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By July 31, 2017No Comments

We’ve highlighted on this blog before that U.S. workers don’t use all the vacation time they earn. Plus, American workers don’t enjoy as much time off as their cousins enjoy in other industrialized nations. Much of our inability to relax and rest comes from our workplace culture. Far too many employers in this country send negative or, at best, mixed signals about vacation time.

Our friends over at Project:Time Off tell us that 662 million vacation days were left unused by Americans in 2016. Fortunately, part of that number can largely be attributed to employees earning more time off.

To highlight the “nose-to-the-grindstone” mentality that Americans demonstrate in contrast to other industrialized nations, liberal firebrand Michael Moore crafted an outstanding clip when he interviewed an Italian couple about the amount of time theirnation’s employees enjoy in his documentary “Where To Invade Next.” Watch this humorous exchange.


If you’re interested in the numbers, Project:Time Off is the go-to source. They’ve recently been able to chart that we, Americans, are taking more time off. Employers also seem to be doing better and offering more time off then in the past. But, as with most things, we can do better.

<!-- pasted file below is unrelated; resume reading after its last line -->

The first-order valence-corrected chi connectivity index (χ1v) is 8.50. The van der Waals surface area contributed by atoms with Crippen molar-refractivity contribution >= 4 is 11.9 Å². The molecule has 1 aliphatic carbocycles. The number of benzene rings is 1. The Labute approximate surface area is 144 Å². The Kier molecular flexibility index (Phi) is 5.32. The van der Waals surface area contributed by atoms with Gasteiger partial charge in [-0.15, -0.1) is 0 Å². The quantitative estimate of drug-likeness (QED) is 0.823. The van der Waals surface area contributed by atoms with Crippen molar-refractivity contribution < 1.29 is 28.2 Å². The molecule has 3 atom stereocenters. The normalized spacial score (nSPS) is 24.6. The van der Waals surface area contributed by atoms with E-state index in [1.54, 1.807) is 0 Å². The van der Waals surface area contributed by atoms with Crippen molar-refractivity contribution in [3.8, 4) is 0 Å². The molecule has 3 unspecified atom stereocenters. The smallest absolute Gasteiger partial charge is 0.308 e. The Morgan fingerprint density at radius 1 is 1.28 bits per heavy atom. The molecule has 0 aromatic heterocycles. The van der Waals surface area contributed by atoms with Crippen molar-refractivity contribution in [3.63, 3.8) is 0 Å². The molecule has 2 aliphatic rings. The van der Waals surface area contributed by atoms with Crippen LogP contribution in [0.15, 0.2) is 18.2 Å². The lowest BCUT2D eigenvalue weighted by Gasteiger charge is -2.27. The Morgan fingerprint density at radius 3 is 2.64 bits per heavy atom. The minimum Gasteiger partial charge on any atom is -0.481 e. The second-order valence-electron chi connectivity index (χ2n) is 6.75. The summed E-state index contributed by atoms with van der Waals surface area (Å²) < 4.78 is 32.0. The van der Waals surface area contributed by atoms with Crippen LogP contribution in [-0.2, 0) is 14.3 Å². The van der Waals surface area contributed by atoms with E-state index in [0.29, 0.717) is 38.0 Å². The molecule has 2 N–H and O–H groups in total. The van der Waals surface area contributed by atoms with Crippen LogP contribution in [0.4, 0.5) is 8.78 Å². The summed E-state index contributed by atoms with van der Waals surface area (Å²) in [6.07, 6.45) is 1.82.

Recently, the HR tech firm, Namely, provided employers with more incentive to offer and push vacation time to their employees. According to their data, top performers take more vacation time than lower performing workers.

Because Namely is an all-in-one HR, payroll, and benefits platform, their data spans the entire employee life-cycle—including time off and performance reviews. Namely therefore was able to pull client employee vacation and performance data. They found that employees who were rated as high performers took an average of 19 vacation days per year. In comparison, individuals with lower marks took only 14.

Here is what Andy Przystanski, Senior Content Specialist at Namely, wrote about what this data means for employers.

Our results corroborate what psychological science has already confirmed: time off has a beneficial impact on performance. While the empirical evidence is mixed on whether long or short breaks yield the best results, no study in the last decade has suggested that time off hampers productivity or engagement in any way.

One of HR’s core responsibilities is to ensure that employees are engaged and productive. The issue isn’t about policy, it’s about messaging. Last year, nearly 700 million vacation days were left unused by American workers. Employees are taking less time off than what they’re entitled to, perhaps because they’re afraid of being labeled low-performers.

There seems to be increasing evidence that taking regular vacation breaks from work are beneficial. Now employers may want to watch their tone when time off is requested. Chances are that the request came from one of your top employees.

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